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Here are five signs of transmission problems you should not ignore:
1. Transmission slipping
If you’re experiencing automatic transmission slipping, it can feel like you’re driving in a certain gear and then it changes for no apparent reason. The noise from the engine may change in pitch or start to sound like whining.
Your car may also seem like it’s struggling, is suddenly underpowered, or isn’t accelerating like it should.

2. Rough shifts
Your car may feel like it’s refusing to change gears as it normally does, or the gear shifts aren’t very smooth. Sometimes you can feel or hear a noticeable “clunk” or “thud” when the car shifts gears. You may also notice the car has difficultly getting up to speed.

3. Delayed engagement
If this symptom occurs, you’ll notice a delay before the car actually engages into drive and starts moving forward.
When you shift out of “P” and into “D,” there may be a long pause where the car revs the engine as you give it gas, but it’s not moving forward as it should.

4. Fluid leak
Transmissions are generally sealed units that should never leak fluid. If you’ve noticed leak spots on your driveway or garage floor, lay down cardboard under your car in the front and middle to determine if they’re active leaks.
If your transmission is leaking – fluid is bright red, but can also be a dark red or brown – visit your auto service shop.
Before refilling any transmission fluid; factory specifications should be followed because overfilling can create a bigger transmission issue.

5. Transmission warning light
A warning light alone, like the “check engine” light, typically doesn’t mean you have a transmission problem, but if any of the above symptoms are occurring in conjunction with an illuminated warning, have it diagnosed by a professional.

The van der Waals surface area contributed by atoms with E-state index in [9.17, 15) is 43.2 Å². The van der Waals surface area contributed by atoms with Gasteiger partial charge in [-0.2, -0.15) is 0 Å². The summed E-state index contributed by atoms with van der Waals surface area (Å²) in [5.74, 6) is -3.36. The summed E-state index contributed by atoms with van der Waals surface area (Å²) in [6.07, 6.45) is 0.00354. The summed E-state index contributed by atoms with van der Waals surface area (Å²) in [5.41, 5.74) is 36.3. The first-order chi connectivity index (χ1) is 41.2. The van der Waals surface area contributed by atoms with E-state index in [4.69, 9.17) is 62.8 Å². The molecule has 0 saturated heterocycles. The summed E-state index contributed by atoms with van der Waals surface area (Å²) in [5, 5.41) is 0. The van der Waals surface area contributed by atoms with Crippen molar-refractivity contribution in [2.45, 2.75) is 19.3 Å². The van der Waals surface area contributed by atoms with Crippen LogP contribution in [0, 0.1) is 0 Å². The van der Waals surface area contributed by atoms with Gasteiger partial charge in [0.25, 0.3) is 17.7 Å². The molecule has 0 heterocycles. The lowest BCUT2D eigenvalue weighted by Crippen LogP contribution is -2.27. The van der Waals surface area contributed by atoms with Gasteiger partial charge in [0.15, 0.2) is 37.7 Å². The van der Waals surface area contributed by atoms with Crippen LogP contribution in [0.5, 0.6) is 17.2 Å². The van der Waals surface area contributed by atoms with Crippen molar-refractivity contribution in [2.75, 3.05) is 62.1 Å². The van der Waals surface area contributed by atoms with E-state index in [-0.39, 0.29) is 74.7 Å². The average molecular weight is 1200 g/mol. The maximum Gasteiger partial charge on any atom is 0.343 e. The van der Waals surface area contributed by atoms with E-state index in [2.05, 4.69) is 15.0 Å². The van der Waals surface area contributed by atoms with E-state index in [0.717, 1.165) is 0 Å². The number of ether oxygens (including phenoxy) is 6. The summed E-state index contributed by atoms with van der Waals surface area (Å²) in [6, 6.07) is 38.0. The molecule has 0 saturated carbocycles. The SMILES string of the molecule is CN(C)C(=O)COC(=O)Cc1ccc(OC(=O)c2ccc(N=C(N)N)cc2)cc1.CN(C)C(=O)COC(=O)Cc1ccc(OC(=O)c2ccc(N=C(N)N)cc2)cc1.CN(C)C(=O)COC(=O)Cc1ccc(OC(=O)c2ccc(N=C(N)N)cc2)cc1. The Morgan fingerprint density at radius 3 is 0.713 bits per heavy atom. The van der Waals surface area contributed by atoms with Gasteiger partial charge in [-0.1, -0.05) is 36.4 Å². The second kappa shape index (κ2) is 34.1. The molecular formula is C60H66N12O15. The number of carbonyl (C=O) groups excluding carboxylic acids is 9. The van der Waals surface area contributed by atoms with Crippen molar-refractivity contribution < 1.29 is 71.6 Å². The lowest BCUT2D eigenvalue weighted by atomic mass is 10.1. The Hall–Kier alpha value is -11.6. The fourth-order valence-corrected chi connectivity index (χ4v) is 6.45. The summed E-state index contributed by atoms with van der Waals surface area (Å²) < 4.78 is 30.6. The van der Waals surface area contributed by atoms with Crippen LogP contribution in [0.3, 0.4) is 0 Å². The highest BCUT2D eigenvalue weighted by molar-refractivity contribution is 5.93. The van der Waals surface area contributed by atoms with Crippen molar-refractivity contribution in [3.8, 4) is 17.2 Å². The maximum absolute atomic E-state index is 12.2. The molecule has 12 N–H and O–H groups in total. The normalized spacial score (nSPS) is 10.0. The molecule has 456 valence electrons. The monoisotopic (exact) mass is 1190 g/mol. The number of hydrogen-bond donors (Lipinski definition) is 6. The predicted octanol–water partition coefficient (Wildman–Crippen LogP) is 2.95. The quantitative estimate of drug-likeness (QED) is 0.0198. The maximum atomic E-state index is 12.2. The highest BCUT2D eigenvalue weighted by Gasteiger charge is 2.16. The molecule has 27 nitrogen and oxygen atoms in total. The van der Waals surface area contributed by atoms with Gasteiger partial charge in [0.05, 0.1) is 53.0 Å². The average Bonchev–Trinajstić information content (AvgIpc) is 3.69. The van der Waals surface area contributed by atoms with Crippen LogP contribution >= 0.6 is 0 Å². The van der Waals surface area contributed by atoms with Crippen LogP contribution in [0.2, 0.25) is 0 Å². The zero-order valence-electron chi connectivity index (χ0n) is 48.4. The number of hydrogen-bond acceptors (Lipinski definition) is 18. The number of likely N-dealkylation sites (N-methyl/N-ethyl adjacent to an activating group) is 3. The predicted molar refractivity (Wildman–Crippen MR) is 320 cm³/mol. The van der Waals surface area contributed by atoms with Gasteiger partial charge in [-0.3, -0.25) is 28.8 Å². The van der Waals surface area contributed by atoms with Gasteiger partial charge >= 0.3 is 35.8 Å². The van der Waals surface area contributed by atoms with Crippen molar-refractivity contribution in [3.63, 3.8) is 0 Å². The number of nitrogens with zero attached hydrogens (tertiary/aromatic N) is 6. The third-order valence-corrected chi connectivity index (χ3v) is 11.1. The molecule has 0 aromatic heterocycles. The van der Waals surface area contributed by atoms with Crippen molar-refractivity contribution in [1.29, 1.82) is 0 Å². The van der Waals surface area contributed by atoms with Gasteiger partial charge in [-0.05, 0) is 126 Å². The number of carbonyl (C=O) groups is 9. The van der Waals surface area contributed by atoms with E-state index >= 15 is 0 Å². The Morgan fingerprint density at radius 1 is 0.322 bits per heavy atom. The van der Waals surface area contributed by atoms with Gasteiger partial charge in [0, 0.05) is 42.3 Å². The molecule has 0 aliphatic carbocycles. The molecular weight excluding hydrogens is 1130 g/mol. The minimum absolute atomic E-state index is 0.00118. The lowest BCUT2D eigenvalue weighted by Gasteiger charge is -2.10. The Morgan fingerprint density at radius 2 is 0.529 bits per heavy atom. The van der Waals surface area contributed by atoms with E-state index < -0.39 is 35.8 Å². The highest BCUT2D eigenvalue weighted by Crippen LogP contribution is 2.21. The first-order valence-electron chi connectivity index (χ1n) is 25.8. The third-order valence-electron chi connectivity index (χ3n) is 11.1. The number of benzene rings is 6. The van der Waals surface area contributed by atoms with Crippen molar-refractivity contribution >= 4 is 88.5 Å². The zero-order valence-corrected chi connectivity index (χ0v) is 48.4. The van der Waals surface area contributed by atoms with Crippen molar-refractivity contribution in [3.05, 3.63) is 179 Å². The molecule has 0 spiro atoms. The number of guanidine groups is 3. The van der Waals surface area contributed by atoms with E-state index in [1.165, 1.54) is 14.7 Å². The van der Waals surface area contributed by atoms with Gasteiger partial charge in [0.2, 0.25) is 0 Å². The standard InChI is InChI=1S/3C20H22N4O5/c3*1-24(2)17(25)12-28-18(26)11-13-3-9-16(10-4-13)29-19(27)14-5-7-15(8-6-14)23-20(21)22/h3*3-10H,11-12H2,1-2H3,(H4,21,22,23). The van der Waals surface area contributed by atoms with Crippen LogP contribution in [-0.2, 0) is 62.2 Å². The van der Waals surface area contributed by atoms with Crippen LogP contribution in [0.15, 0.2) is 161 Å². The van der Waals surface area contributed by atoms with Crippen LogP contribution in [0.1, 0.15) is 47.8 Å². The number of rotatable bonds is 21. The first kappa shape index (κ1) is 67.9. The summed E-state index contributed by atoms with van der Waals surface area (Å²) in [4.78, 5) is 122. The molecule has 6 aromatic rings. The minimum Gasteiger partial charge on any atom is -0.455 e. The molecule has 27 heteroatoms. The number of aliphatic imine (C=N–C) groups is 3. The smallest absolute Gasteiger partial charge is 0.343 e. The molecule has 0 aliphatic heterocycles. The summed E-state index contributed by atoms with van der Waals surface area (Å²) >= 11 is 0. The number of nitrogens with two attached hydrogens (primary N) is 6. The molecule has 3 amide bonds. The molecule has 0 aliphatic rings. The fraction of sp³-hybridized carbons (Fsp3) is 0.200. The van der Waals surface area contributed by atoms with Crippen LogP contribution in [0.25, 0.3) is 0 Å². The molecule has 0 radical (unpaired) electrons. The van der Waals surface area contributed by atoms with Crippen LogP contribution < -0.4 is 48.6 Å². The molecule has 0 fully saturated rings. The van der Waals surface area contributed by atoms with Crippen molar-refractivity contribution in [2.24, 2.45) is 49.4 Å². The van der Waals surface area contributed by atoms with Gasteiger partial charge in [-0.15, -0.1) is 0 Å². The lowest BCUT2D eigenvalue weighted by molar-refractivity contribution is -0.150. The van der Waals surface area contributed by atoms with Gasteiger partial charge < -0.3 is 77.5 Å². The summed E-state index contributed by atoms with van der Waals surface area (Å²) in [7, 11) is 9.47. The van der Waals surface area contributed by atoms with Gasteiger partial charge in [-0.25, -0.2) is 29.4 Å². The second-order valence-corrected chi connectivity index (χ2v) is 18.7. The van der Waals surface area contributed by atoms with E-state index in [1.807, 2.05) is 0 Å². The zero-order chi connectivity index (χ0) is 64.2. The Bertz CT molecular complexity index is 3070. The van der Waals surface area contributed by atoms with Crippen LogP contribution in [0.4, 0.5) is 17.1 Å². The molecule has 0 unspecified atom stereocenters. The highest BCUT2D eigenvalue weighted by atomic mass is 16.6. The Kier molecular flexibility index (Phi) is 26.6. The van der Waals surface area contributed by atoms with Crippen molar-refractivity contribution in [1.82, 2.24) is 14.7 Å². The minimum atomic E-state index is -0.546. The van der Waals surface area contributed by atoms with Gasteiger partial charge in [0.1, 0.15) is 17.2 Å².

A warning light typically means the computer is generating an error code that can be checked with a shop’s diagnostic equipment. For transmissions specifically, “P0700” is a code that can indicate a general transmission problem.

Costs related to repairing your transmission can be as little as $150 or so to replace a defective transmission solenoid and up to $2,500 or more to repair or replace an entire transmission.

You should definitely research what shops in your area specialize in transmission repair and call or visit them to get an estimate. If your normal mechanic doesn’t specialize in or provide transmission repair, they should be able to recommend a specialist.

If you’re not comfortable driving your vehicle due to transmission issues, have it towed in.

Most reputable shops will want to test drive the vehicle to attempt to replicate the issues you’re concerned with, but that may mean they need additional time to diagnose the problem. Any towing and diagnostic fees should be included in your estimate.
Questions to ask of transmission repair shops

Before authorizing any transmission repair, ask if they plan on replacing parts and where those new parts will come from. If they’re rebuilding the existing transmission or replacing it with a new one, ask what the warranty is.

An industry standard warranty is 12 months or 12,000 miles (whichever comes first), but you may be able to purchase an extended 24-month/24,000-mile warranty or even a 3-year/36,000-mile warranty.

 

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